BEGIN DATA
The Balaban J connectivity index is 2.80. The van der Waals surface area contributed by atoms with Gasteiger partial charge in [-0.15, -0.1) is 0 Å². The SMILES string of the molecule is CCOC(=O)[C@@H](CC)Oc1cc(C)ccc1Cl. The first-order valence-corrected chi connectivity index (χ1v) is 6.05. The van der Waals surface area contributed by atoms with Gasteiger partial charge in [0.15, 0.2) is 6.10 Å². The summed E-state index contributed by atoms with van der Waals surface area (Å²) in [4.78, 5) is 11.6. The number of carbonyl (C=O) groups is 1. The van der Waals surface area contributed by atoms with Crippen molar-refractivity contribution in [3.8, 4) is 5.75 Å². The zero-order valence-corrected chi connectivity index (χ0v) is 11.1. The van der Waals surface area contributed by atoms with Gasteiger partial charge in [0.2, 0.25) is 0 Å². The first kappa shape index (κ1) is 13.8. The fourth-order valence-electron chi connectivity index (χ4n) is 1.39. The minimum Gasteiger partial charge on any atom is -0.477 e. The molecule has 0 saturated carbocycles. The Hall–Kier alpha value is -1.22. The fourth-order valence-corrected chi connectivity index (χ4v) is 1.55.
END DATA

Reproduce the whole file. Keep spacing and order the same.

The Balaban J connectivity index is 2.80. The van der Waals surface area contributed by atoms with Gasteiger partial charge in [-0.15, -0.1) is 0 Å². The SMILES string of the molecule is CCOC(=O)[C@@H](CC)Oc1cc(C)ccc1Cl. The first-order valence-corrected chi connectivity index (χ1v) is 6.05. The van der Waals surface area contributed by atoms with Gasteiger partial charge in [0.15, 0.2) is 6.10 Å². The summed E-state index contributed by atoms with van der Waals surface area (Å²) in [4.78, 5) is 11.6. The number of carbonyl (C=O) groups is 1. The van der Waals surface area contributed by atoms with Crippen molar-refractivity contribution in [3.8, 4) is 5.75 Å². The zero-order valence-corrected chi connectivity index (χ0v) is 11.1. The van der Waals surface area contributed by atoms with Gasteiger partial charge in [0.2, 0.25) is 0 Å². The first kappa shape index (κ1) is 13.8. The fourth-order valence-electron chi connectivity index (χ4n) is 1.39. The minimum Gasteiger partial charge on any atom is -0.477 e. The molecule has 0 saturated carbocycles. The Hall–Kier alpha value is -1.22. The fourth-order valence-corrected chi connectivity index (χ4v) is 1.55.